India’s Consumption Slowdown Is A Story Foretold, Says Industry Veteran Vinita Bali
India’s consumption slowdown hasn’t surprised Vinita Bali, an industry veteran, who says multiple indicators have been pointing to a drop in demand.
The writing has been on the wall for some time, said Bali, former managing director of biscuit maker Britannia Industries Ltd. “Macro and micro indicators are on the decline, industrial capacity is being underutilised, there is a liquidity crunch and we are witnessing a decrease in employment in several sectors.”
“Taking all these factors into account, it is very obvious that the consumption story should be challenged the way we are seeing it to be challenged today,” said the 40-year consumer goods industry veteran who has also worked at Voltas Ltd., Coca-Cola and Cadbury. “The number has hit us today but the trend has been there for the last two to three quarters.”
The fourth-quarter commentary from consumer goods makers resonate with Bali’s views. Hindustan Unilever Ltd., Britannia Industries Ltd., Dabur India Ltd. and Godrej Consumer Products Ltd. acknowledged a decline in consumption even as the favourable base effect stemming from the twin disruptions of the note ban and the goods and services tax has faded. That’s primarily because of slowing rural demand because of poor farm incomes.
Low food Inflation corresponds to the money the farmer earns, and that has been stressed for a really long time, Bali said. “Organisations which have a sizable portion of their sales from rural are going to continue to feel more stress.”
Betting on everything from rural push and cost cuts to a better targeting of consumers, Brittannia, HUL, Godrej Consumer and Dabur expect to beat the stress, according to the management commentary after the fourth-quarter earnings.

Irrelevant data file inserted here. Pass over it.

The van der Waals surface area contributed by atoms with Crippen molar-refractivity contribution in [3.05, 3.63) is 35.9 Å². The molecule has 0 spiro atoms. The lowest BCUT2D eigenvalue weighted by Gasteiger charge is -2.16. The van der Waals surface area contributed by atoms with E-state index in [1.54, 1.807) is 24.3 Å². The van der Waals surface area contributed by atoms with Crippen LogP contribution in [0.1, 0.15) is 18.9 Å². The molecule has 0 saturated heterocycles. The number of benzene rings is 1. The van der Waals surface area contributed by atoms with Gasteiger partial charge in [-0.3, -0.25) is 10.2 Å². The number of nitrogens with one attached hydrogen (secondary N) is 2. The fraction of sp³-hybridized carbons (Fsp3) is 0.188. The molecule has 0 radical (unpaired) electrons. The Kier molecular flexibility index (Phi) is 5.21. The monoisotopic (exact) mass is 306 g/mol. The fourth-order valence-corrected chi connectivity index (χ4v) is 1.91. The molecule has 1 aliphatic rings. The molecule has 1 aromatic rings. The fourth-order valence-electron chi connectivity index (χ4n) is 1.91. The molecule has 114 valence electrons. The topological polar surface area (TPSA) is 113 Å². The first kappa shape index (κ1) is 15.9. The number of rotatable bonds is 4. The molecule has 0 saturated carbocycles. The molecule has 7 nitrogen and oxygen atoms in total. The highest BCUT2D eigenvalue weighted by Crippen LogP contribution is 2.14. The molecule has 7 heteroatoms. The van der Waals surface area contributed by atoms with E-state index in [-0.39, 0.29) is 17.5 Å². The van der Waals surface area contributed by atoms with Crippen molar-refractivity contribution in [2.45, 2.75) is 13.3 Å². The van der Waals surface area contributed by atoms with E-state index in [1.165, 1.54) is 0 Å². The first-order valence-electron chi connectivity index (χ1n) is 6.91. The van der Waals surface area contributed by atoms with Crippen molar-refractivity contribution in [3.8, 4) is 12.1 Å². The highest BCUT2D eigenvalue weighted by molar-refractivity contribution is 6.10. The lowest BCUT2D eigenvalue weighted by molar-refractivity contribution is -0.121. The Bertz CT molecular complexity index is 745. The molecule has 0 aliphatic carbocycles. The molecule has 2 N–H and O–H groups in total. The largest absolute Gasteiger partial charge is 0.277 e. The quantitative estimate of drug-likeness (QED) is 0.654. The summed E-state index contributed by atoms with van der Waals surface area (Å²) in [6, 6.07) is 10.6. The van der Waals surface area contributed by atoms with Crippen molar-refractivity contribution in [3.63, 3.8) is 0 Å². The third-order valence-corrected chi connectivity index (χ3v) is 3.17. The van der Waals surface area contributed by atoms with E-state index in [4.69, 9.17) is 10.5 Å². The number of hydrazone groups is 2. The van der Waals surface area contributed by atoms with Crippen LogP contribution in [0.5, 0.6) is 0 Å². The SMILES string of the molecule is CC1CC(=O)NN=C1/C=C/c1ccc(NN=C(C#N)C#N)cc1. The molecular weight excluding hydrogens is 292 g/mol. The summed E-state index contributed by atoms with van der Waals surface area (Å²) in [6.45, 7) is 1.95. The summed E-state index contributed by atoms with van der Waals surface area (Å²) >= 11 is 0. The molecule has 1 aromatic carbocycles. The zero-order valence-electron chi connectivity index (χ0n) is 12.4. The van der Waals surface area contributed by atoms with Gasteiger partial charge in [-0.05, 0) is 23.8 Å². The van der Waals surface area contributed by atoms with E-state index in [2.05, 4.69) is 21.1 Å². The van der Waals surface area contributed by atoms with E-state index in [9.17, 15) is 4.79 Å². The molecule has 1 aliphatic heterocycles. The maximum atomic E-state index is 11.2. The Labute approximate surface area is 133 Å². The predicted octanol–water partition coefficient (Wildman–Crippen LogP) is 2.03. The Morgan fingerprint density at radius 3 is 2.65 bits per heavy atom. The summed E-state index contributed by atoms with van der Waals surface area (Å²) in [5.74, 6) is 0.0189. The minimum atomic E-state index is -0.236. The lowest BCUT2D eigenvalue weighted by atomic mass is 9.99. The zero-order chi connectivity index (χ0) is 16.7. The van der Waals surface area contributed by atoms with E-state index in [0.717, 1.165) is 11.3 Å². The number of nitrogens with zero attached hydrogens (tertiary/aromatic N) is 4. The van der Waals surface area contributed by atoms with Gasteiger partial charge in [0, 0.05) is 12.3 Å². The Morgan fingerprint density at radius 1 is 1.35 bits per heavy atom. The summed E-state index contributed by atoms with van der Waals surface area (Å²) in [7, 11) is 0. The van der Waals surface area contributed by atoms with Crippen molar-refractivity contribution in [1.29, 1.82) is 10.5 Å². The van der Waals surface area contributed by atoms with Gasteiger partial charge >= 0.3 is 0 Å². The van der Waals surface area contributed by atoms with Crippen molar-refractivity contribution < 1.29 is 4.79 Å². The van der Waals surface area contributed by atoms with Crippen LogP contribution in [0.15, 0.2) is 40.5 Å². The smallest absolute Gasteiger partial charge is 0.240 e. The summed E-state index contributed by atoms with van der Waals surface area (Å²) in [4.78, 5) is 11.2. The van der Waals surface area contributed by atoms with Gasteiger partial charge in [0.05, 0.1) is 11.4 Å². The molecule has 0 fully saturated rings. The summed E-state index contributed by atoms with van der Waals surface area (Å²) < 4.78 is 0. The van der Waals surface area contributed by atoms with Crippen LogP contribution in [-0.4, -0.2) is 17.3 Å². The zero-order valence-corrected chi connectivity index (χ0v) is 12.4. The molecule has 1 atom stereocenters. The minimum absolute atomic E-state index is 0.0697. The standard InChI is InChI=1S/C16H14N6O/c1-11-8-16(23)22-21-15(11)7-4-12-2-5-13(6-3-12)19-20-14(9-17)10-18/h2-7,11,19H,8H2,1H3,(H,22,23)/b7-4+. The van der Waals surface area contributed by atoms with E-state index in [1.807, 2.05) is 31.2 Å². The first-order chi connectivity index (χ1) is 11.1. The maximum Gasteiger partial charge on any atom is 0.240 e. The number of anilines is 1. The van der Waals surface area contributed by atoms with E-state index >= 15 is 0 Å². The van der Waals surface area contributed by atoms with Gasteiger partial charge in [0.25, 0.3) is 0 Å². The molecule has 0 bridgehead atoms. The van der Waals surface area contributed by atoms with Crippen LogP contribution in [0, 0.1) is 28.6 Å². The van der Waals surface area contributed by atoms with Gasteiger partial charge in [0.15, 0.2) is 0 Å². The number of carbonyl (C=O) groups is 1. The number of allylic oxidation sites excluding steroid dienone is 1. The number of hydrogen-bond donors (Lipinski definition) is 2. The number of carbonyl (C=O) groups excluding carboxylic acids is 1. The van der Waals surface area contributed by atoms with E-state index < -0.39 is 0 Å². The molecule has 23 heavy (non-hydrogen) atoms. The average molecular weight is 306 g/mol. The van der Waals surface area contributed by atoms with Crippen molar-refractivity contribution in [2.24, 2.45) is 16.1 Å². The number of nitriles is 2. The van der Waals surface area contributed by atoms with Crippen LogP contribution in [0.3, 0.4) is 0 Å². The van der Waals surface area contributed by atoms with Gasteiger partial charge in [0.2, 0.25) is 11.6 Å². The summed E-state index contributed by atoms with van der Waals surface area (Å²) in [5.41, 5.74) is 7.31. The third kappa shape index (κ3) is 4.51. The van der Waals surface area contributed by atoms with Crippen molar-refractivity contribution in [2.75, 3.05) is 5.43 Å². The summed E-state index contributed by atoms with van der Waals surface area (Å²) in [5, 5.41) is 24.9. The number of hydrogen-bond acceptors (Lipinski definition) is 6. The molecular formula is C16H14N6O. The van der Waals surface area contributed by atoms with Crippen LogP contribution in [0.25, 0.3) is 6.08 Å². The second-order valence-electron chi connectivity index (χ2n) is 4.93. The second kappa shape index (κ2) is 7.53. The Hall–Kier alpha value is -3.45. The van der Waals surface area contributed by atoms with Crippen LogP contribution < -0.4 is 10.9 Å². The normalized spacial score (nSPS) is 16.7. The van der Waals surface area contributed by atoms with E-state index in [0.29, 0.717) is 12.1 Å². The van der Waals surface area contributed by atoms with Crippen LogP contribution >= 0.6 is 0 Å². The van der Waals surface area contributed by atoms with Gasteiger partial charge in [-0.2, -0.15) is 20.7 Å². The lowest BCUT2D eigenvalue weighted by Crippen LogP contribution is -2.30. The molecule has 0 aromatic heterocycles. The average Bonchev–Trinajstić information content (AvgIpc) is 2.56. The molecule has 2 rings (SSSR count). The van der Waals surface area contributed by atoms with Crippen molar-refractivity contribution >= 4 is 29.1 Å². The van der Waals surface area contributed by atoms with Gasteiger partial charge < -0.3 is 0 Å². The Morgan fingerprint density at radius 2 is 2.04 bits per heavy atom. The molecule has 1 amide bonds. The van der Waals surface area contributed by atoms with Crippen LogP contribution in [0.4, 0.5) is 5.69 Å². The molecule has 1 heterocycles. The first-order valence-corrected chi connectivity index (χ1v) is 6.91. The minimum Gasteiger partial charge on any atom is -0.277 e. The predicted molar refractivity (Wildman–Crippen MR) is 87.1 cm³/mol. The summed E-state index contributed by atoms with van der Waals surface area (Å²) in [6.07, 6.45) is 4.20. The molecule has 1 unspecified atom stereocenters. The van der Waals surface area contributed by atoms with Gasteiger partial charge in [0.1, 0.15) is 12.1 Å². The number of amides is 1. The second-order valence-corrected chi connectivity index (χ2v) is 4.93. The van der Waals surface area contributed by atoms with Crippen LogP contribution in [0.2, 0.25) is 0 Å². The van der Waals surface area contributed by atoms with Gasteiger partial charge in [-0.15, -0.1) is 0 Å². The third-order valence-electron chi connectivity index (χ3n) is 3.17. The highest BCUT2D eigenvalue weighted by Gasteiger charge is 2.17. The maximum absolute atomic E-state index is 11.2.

Bali said managements need to have open eyes and ears to the ground. The unpredictable growth outlook comes from a model that builds in hope that the initiatives put in place during challenging demand environment pays off, she said.
One strategy that makers of fast-moving consumer goods are deploying to boost volumes is that selling more and more in small, affordable packs. And demand for such Rs 5 and Rs 10 packs has been growing, BloombergQuint found in its interactions with distributors, retailers and companies.
Some good FMCG companies have perfected the lower-unit-price strategy, Bali said. But the only way to create demand, according to her, is to have a pull from consumers which in the short term can be stimulated by factors like increasing distribution, giving better margins to retailers or having lower price points.
And irrespective of the base effect, she said the focus has to be on increasing the per capita demand. “Companies have to concentrate on increasing volumes if India is going to see robust growth lead by consumption.”
That will come at the cost of margins in the short term, according to Bali. “Some companies will sacrifice margins to boost volume which is not new and unusual,” she said. “They will begin to look at overall combination of volumes and margins, and not percentage margin alone.” Margins will also depend on the measures taken to eliminate the unnecessary costs, Bali said.
Watch the full video here: